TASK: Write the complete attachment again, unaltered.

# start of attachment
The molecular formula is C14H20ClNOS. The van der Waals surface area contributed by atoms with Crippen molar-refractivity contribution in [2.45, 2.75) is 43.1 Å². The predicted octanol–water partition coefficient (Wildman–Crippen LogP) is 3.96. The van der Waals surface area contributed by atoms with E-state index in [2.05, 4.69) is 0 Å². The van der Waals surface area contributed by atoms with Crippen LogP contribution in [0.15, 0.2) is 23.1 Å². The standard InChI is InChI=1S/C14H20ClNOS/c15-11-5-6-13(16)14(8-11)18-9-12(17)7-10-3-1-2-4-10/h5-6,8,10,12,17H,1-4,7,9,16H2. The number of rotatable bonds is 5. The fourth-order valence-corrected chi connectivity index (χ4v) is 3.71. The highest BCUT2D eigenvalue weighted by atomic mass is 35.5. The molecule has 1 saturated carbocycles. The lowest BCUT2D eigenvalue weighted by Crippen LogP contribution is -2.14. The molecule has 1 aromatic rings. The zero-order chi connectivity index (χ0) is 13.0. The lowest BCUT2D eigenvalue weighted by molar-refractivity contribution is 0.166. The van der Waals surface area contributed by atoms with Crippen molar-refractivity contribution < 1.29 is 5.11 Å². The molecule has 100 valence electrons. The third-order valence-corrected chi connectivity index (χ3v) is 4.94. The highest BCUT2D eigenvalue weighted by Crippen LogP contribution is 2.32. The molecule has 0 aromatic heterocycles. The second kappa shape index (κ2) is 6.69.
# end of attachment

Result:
The molecular formula is C14H20ClNOS. The van der Waals surface area contributed by atoms with Crippen molar-refractivity contribution in [2.45, 2.75) is 43.1 Å². The predicted octanol–water partition coefficient (Wildman–Crippen LogP) is 3.96. The van der Waals surface area contributed by atoms with E-state index in [2.05, 4.69) is 0 Å². The van der Waals surface area contributed by atoms with Crippen LogP contribution in [0.15, 0.2) is 23.1 Å². The standard InChI is InChI=1S/C14H20ClNOS/c15-11-5-6-13(16)14(8-11)18-9-12(17)7-10-3-1-2-4-10/h5-6,8,10,12,17H,1-4,7,9,16H2. The number of rotatable bonds is 5. The fourth-order valence-corrected chi connectivity index (χ4v) is 3.71. The highest BCUT2D eigenvalue weighted by atomic mass is 35.5. The molecule has 1 saturated carbocycles. The lowest BCUT2D eigenvalue weighted by Crippen LogP contribution is -2.14. The molecule has 1 aromatic rings. The zero-order chi connectivity index (χ0) is 13.0. The lowest BCUT2D eigenvalue weighted by molar-refractivity contribution is 0.166. The van der Waals surface area contributed by atoms with Crippen molar-refractivity contribution < 1.29 is 5.11 Å². The molecule has 100 valence electrons. The third-order valence-corrected chi connectivity index (χ3v) is 4.94. The highest BCUT2D eigenvalue weighted by Crippen LogP contribution is 2.32. The molecule has 0 aromatic heterocycles. The second kappa shape index (κ2) is 6.69.